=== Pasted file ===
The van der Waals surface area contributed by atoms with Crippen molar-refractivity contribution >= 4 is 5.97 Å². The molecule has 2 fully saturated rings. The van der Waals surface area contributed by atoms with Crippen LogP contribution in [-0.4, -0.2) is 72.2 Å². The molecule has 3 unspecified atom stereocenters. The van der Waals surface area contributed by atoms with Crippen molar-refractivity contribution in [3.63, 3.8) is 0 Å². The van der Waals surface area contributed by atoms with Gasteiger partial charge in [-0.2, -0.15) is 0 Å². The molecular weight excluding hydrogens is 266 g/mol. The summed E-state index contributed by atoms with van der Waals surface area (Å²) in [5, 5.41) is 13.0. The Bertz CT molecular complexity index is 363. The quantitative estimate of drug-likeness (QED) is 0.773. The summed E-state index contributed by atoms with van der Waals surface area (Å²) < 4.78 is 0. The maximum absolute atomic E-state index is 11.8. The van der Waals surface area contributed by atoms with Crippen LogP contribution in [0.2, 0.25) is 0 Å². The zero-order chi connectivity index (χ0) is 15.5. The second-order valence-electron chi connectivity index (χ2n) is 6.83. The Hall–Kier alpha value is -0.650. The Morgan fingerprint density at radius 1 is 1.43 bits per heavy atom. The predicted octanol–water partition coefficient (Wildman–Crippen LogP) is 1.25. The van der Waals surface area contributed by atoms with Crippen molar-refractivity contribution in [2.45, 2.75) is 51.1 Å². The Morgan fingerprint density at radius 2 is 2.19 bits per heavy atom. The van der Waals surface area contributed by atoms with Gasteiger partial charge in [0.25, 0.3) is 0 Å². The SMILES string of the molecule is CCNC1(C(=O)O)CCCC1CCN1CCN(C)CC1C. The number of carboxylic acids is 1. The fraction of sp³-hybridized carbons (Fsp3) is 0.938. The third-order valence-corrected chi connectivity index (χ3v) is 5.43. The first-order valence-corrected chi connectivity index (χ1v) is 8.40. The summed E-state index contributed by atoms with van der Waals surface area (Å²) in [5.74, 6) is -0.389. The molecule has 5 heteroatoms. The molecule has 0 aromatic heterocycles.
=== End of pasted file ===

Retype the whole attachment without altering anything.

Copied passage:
The van der Waals surface area contributed by atoms with Crippen molar-refractivity contribution >= 4 is 5.97 Å². The molecule has 2 fully saturated rings. The van der Waals surface area contributed by atoms with Crippen LogP contribution in [-0.4, -0.2) is 72.2 Å². The molecule has 3 unspecified atom stereocenters. The van der Waals surface area contributed by atoms with Crippen molar-refractivity contribution in [3.63, 3.8) is 0 Å². The van der Waals surface area contributed by atoms with Gasteiger partial charge in [-0.2, -0.15) is 0 Å². The molecular weight excluding hydrogens is 266 g/mol. The summed E-state index contributed by atoms with van der Waals surface area (Å²) in [5, 5.41) is 13.0. The Bertz CT molecular complexity index is 363. The quantitative estimate of drug-likeness (QED) is 0.773. The summed E-state index contributed by atoms with van der Waals surface area (Å²) < 4.78 is 0. The maximum absolute atomic E-state index is 11.8. The van der Waals surface area contributed by atoms with Crippen LogP contribution in [0.2, 0.25) is 0 Å². The zero-order chi connectivity index (χ0) is 15.5. The second-order valence-electron chi connectivity index (χ2n) is 6.83. The Hall–Kier alpha value is -0.650. The Morgan fingerprint density at radius 1 is 1.43 bits per heavy atom. The predicted octanol–water partition coefficient (Wildman–Crippen LogP) is 1.25. The van der Waals surface area contributed by atoms with Crippen molar-refractivity contribution in [2.45, 2.75) is 51.1 Å². The Morgan fingerprint density at radius 2 is 2.19 bits per heavy atom. The van der Waals surface area contributed by atoms with Gasteiger partial charge in [0.25, 0.3) is 0 Å². The SMILES string of the molecule is CCNC1(C(=O)O)CCCC1CCN1CCN(C)CC1C. The number of carboxylic acids is 1. The fraction of sp³-hybridized carbons (Fsp3) is 0.938. The third-order valence-corrected chi connectivity index (χ3v) is 5.43. The first-order valence-corrected chi connectivity index (χ1v) is 8.40. The summed E-state index contributed by atoms with van der Waals surface area (Å²) in [5.74, 6) is -0.389. The molecule has 5 heteroatoms. The molecule has 0 aromatic heterocycles.